- Self-study course.
- On-demand access to all video content online within a 12-month period.
- Daily interaction on the Discussion Board for detailed questions.
- Live chat for quick queries.
- Course fee includes a 1-hour video chat with instructors for personalized questions and data assistance.
In this course, we will provide an introduction to R and simultaneously explain how to conduct data exploration, apply (simple) linear regression models, communicate results, and determine the optimal sample size (using power analysis) in case you intend to set up a new field study or experiment.
We will follow a 10-step protocol based on Zuur and Ieno (2016). This protocol will guide us through the process of organizing data (including formulating relevant questions, visualizing data collection, performing data exploration, and identifying dependencies), conducting analysis (presenting, fitting, and validating the model), and presenting output (both numerically and visually), eventually extending the model through simulation.
This course is designed for scientists who want to learn R through a non-traditional approach, applying it in a playful manner. It's also beneficial for scientists who have completed an introductory R course and wish to advance their skills to the next level. The course covers topics such as data exploration, data visualization, the application of linear regression models, and power analysis.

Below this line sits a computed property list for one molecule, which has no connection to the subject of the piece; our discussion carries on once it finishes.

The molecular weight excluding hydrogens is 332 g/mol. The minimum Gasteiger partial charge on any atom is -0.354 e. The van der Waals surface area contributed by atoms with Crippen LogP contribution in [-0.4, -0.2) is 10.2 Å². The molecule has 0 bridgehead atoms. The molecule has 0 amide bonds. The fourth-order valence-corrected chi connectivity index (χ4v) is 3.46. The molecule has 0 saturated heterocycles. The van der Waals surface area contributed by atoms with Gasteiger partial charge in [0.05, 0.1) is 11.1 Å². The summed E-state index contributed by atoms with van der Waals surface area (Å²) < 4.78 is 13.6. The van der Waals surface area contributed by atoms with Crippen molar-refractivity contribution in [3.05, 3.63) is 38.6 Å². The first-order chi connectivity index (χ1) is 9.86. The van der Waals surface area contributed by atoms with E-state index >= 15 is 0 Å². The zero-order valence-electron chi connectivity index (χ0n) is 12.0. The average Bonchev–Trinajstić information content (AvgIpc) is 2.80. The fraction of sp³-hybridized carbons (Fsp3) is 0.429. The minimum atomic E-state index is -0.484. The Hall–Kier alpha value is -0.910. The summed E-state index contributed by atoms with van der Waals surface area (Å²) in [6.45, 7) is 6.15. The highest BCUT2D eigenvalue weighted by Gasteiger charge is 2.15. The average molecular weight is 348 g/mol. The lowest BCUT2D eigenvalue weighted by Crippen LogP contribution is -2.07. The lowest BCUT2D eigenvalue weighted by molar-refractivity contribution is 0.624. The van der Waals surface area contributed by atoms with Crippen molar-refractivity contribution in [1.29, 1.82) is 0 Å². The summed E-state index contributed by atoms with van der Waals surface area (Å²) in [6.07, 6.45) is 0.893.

The online course is divided into various modules, amounting to approximately 10 hours of work in total. Each module comprises multiple video files featuring brief theoretical presentations, followed by exercises using real datasets, and video discussions of the solutions.
We begin this module with a theory presentation based on Zuur and Ieno (2015. Following a 10-step protocol, we will explain how to conduct a regression-type analysis and present the results. Please note that we won't delve too deeply into the statistical theory that underlies the models.
Next, we'll engage in three exercises designed to teach you how to import data, manipulate data (including actions like deleting rows and selecting columns), create data visualizations using ggplot2, and formulate questions to prepare for statistical analysis.
A more detailed outline is provided through the following two bullet points:
- Introduction to R, including a theory presentation on the 10-step protocol and the execution of steps 1 and 2 of the protocol using R. This segment will encompass discussions about installing R, R-Studio, add-on packages, importing data into R, and accessing variables.
- Presentation of various datasets, accompanied by a discussion on how to formulate the underlying questions (which will drive the application of specific statistical techniques). We will leverage the ggplot package in R to visualize spatial-temporal data and explain how to modify and manipulate datasets in R (such as removing rows or columns, and creating new variables).